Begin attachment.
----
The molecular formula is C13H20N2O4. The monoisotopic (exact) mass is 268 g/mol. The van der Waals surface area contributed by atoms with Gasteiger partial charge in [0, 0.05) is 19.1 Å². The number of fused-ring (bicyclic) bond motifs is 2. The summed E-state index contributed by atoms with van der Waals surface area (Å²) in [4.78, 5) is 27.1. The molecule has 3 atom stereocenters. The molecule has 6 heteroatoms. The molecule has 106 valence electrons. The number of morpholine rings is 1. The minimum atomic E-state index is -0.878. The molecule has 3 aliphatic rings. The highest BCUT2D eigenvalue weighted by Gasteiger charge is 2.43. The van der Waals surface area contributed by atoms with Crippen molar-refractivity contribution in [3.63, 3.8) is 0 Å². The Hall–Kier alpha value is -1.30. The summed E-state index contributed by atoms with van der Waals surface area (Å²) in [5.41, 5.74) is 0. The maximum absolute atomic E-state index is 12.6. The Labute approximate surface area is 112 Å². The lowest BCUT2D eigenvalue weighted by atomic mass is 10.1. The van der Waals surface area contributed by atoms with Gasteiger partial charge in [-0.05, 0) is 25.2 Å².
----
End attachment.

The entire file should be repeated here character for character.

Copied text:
The molecular formula is C13H20N2O4. The monoisotopic (exact) mass is 268 g/mol. The van der Waals surface area contributed by atoms with Gasteiger partial charge in [0, 0.05) is 19.1 Å². The number of fused-ring (bicyclic) bond motifs is 2. The summed E-state index contributed by atoms with van der Waals surface area (Å²) in [4.78, 5) is 27.1. The molecule has 3 atom stereocenters. The molecule has 6 heteroatoms. The molecule has 106 valence electrons. The number of morpholine rings is 1. The minimum atomic E-state index is -0.878. The molecule has 3 aliphatic rings. The highest BCUT2D eigenvalue weighted by Gasteiger charge is 2.43. The van der Waals surface area contributed by atoms with Crippen molar-refractivity contribution in [3.63, 3.8) is 0 Å². The Hall–Kier alpha value is -1.30. The summed E-state index contributed by atoms with van der Waals surface area (Å²) in [5.41, 5.74) is 0. The maximum absolute atomic E-state index is 12.6. The Labute approximate surface area is 112 Å². The lowest BCUT2D eigenvalue weighted by atomic mass is 10.1. The van der Waals surface area contributed by atoms with Gasteiger partial charge in [-0.05, 0) is 25.2 Å².